BobbySue’s sad to see him go. It’s strange to have someone care that he’s leaving.
It’s Saturday morning by the time he makes it to Chitown. The radiator wasn’t as bad as they said it would be, but the radio didn’t work worth a damn, so he’s had too many hours to sit and think about what he’s doing. He stumbles across a branch of his bank, goes in and gets a temporary debit card. Bank manager almost throws him out cause he’s looking so rough. Tristan has to explain that it’s been a hard week without any money. Imagine his face without stubble. The signatures match. The pin number matches. “Just give me my fucking money. Please.”
Lookit him sticking up for himself like he’s worth something.
He finds a hotel room fit for a really poor, down and out king. He showers and changes clothes. He catches a glance of himself in the mirror and doesn’t recognize this guy. This younger version of himself, and he thinks maybe a beard is worth trying on for a while. It’s too late to catch Whatsherface at poetry night, but he made it all the way to Chicago, he might as well see the sights. Enjoy his impromptu vacation.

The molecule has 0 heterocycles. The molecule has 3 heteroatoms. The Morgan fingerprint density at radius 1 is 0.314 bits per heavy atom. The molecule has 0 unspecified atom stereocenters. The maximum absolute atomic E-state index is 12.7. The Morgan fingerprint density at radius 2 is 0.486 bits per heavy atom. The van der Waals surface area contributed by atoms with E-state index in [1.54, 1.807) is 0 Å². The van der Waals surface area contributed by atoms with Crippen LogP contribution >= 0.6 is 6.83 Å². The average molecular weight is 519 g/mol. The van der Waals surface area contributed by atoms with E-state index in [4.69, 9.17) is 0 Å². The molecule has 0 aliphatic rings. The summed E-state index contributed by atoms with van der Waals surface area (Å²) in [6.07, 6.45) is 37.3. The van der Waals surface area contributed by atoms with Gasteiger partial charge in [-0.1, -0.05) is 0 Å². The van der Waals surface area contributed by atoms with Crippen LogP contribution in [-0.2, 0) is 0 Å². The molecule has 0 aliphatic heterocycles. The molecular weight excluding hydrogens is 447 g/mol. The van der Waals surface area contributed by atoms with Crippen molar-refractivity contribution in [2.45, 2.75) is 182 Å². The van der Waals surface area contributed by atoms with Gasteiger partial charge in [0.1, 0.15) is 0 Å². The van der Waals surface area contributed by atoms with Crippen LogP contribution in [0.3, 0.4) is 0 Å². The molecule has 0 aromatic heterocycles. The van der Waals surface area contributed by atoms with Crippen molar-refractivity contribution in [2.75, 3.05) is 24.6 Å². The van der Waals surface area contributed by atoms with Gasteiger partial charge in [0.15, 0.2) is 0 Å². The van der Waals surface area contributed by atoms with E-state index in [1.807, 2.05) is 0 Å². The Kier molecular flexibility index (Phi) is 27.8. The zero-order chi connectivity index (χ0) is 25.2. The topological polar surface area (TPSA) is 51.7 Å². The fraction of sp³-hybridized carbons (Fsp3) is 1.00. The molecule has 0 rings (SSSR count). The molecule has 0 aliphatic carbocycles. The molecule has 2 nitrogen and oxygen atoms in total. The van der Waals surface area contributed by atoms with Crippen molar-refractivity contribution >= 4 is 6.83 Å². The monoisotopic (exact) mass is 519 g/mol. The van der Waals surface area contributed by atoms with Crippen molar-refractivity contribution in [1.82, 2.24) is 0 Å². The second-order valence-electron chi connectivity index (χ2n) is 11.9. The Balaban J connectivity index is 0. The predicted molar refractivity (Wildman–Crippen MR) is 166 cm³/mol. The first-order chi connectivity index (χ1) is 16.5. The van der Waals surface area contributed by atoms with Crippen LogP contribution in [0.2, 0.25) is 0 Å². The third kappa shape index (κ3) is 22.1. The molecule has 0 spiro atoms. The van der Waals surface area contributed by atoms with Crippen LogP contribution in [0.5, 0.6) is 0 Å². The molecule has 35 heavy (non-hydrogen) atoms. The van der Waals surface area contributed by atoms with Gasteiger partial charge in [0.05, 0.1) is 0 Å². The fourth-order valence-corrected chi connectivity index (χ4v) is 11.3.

He might as well go at least see The Dive In, too. Complete the journey just so he can say he followed through with something for once.
The place is a shrine to hipsterdom. It reminds him of Whatsherface’s old apartment in a remodeled factory looking out over a dammed river. He orders a drink. He orders another. He starts to forget himself a little and remembers a version of himself that was once pretty good at making small talk with strangers. He tells a joke or three, and people laugh. They may not stay and make him their new best friend, but they’re nice enough. They don’t seem to mind the fact that he’s taking up space. He’s earned it with his positive attitude.